Ex. 8 - Saving For Retirement Timeline

0 1 2 … 29 30 31 32 ...39

? 0 0 … 0 25K 25K 25K 25K 25K

Notice that the year 0 cash flow = CF0 = ?

The cash flows years 1 – 29 are 0

The cash flows years 30 – 39 are 25,000

Example 9 - Buying a House
• Fixed rate mortgage loans are basically annuities. They promise a specified stream of cash payments to a lender.
• Suppose, you want to take out a 30-year mortgage loan for 500,000\$ at an interest rate of 7.5% per annum.
• A) What would be your monthly payment?
• B) How much would you owe to the bank after third monthly payment? Show the amortization schedule for the first three months.
• C) How much would you owe to the bank after the 60th payment?
Definitions – EAR – Birleşik Faiz
• Effective Annual Rate (EAR)
• This is the amount of interest you would earn in one year assuming that you rollover the loan and reinvest all interest payments as often as is allowed by the terms of the loan, that is, the loan is compounded as often as possible during the year.
Definitions – APR – Basit Faiz
• Annual Percentage Rate (APR)
• This is the amount of interest you would earn in one year assuming that you rollover the loan but do not reinvest any interest payment paid during the year, that is, the loan is not compounded.
Ex. 10 - Computing EARs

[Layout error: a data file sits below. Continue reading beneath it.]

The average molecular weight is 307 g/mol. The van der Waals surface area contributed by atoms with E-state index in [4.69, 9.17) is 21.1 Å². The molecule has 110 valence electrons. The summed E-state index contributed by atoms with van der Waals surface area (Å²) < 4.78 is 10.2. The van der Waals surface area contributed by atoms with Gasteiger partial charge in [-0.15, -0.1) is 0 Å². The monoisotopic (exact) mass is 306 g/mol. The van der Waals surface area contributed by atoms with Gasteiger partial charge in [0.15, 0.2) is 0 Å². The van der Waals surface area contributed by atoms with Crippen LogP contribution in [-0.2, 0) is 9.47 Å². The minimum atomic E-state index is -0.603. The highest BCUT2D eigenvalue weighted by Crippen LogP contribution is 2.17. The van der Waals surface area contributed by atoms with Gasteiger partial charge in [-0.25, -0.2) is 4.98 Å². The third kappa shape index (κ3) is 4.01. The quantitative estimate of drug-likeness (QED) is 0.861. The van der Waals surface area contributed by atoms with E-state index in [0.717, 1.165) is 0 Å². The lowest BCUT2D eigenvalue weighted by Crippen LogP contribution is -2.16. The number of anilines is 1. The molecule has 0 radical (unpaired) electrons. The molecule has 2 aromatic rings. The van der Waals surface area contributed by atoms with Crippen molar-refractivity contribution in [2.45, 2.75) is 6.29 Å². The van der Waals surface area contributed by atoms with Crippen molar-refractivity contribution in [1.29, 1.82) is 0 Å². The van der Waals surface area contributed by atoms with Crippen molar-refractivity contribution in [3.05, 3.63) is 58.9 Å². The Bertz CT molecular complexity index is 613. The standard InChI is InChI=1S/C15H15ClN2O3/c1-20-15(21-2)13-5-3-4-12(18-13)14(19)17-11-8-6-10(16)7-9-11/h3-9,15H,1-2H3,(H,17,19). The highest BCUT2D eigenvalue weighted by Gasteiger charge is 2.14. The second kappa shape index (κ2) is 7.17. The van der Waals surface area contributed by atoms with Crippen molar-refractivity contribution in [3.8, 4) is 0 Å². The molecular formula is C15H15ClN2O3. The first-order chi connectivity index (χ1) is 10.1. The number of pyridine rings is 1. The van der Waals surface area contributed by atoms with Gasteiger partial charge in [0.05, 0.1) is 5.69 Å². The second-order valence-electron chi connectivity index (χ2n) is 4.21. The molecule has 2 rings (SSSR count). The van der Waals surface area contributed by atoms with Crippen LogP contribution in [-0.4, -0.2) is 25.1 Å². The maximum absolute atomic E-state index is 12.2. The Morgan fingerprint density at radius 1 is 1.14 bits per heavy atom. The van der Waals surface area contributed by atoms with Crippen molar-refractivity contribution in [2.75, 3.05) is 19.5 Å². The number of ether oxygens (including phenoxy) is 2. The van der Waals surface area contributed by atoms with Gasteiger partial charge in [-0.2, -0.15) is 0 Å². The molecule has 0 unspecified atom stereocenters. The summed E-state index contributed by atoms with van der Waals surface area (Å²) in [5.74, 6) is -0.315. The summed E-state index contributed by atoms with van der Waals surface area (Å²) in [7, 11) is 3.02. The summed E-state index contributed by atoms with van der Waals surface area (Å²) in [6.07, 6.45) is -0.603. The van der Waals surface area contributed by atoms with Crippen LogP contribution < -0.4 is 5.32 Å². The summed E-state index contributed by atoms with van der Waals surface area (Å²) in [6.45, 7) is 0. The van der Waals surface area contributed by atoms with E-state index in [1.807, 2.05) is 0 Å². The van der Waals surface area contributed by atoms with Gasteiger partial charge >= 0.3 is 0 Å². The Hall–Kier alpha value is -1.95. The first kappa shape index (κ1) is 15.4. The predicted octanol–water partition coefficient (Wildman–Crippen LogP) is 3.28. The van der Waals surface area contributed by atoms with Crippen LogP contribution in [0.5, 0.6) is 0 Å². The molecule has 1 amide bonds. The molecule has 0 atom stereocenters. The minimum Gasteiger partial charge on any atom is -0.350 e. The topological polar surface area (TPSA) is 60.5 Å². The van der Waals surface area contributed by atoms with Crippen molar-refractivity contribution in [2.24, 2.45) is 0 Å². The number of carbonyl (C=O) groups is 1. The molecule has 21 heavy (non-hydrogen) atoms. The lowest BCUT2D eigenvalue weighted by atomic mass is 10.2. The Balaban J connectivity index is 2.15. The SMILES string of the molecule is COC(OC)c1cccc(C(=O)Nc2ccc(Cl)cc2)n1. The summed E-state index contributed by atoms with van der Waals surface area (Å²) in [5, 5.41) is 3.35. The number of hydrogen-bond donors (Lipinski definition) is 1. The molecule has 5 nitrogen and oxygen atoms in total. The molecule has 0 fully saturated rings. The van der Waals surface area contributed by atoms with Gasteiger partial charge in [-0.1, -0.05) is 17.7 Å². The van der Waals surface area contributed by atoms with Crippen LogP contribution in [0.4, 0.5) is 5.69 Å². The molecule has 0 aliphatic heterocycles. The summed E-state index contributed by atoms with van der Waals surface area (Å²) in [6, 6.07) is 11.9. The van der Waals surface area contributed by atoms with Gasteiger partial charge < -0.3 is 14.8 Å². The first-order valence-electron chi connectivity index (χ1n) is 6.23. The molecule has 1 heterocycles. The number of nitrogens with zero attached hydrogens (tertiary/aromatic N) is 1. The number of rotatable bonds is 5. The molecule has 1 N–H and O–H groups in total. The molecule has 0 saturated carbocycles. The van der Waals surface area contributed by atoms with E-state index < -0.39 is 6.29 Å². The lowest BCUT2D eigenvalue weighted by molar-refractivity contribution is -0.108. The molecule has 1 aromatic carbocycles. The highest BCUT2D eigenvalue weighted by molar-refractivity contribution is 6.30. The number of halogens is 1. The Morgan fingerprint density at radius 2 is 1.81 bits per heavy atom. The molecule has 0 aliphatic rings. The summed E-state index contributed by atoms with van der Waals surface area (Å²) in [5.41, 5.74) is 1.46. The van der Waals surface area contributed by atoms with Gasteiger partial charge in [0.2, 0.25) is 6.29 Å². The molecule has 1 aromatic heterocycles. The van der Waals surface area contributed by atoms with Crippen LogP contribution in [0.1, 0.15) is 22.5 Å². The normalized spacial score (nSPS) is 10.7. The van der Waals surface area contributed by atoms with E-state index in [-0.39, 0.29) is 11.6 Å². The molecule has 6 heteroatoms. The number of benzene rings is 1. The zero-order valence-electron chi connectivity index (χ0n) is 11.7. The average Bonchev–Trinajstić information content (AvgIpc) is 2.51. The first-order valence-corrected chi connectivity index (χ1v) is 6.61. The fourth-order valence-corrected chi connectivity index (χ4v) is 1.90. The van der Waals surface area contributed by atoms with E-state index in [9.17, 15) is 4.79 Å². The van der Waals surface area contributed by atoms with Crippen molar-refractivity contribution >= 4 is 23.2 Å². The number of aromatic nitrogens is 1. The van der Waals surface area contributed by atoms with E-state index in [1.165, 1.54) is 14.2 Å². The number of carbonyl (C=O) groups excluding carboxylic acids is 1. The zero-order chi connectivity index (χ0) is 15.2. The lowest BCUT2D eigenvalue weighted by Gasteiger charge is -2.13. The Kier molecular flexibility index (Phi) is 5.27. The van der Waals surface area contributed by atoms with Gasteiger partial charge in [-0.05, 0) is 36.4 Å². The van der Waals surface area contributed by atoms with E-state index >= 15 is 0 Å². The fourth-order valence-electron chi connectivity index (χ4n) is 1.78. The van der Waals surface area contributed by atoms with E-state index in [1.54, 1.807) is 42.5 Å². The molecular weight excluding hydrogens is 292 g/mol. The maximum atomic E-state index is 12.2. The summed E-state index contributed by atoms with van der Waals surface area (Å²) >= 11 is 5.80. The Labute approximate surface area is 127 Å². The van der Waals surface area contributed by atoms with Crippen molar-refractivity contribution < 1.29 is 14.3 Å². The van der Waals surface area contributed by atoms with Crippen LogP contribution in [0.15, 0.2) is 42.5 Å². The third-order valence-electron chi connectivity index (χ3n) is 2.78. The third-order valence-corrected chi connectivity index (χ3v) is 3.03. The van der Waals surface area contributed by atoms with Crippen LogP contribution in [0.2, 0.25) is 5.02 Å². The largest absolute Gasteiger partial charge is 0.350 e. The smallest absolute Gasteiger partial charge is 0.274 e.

• Suppose you can earn 1% per month on \$1 invested today.
• What is the APR?
• How much are you effectively earning?
• Suppose you put it in another account, you earn 3% per quarter.
• What is the APR?
• How much are you effectively earning?
• Which account would you prefer? Monthly or quarterly compounding?
Ex. 11 – EAR’s
• You are looking at two savings accounts. One pays 5.25%, with daily compounding. The other pays 5.3% with semiannual compounding. Which account should you use?
• First account:
• EAR =
• Second account:
• EAR = ...................... =
• Which account?
Ex. 11 – EAR’s
• Let’s verify the choice. Suppose you invest \$100 in each account. How much will you have in each account in one year?
• First Account:
• Second Account:
Example 11/A – EAR’s
• Your money is promised a return of 100% over 15 years. Is this a lot or a little?
• How does this compare to 1% over 3 months?
Example 12 - APR
• Suppose you want to earn an effective rate of 12% and you are looking at an account that compounds on a monthly basis. What APR must the account pay?
Example 14 - APR
• If a 3 month bond has a 8% APR, how much interest will I earn over the life of the bond?
• .
Example 15 - EAR
• If a 3 month bond has a 8% EAR, how much interest will I earn over the life of the bond?
• Since the EAR quote does include interest on interest and since a 3 month bond can be reinvested 4 times during the year,
• Why is this rate lower?
Ex. 16 - Finding the Number of Payments